Seventy percent of the land in Bolivia is covered by jungle and rainforest, while the rest is either high in the Andes mountains or on open plains, such as the Uyuni Salt Flats. In fact, the salt flats are probably Bolivia’s biggest tourism draw at the moment, but something that we didn’t get the opportunity to see during our trip because we simply didn’t have the time or money to make it there. Road conditions in Bolivia are horrendous and travel by bus can take days or even weeks to get places. You can fly to some smaller cities, but the prices are usually outrageous. However, to and from the major cities, La Paz, Cochabamba, and Santa Cruz, flights are not only convenient, but they are cheap as well. In fact, we flew with BOA (Boliviana de Aviación), which had flights from La Paz to Cochabamba leaving about every hour and a half and it was one of the best airline experiences we’ve ever had. Our round-trip tickets cost the two of us a total of less than $150 USD and our flights were on time and the service was excellent.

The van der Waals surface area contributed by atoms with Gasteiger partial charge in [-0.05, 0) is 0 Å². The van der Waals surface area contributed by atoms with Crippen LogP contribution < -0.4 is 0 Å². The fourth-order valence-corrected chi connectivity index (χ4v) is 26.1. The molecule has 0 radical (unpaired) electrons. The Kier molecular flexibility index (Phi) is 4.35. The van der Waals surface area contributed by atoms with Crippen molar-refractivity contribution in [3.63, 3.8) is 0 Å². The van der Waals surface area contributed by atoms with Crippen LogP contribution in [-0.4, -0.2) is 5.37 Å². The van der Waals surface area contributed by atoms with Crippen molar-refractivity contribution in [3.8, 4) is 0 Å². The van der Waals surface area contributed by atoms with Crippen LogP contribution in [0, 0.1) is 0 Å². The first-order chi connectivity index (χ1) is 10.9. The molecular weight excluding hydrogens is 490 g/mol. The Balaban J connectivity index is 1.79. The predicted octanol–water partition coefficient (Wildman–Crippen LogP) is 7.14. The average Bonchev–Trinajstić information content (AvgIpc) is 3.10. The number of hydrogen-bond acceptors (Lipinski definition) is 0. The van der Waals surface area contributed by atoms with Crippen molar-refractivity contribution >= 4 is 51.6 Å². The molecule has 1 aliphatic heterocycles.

The ancient ruins that we were able to see, both Inca and pre-historic, were definitely one of the highlights of our trip. Oddly though, the Bolivian people don’t have much of an interest in their own history and therefore these sites are not as fully examined as they would be in other countries and because there isn’t a lot of tourism, they aren’t visited often. Being the only people at a site, just us and our guide, made seeing them even more enjoyable, but at the same time made us rather sad that these historical sites were not being relished and cared for in the way that they truly deserve. They are very proud of the fact that they haven’t rebuilt any of the sites in order to show what they might have looked like, but there are also probably many more buildings and ruins left undiscovered and buried beneath the land. Other than the time that we spent in Copacabana, on the shores of Lake Titicaca, we saw very few tourists anywhere during our trip. And the people that we saw in Copacabana were most likely just passing through on their way to or from Peru, which is on the other side of the lake.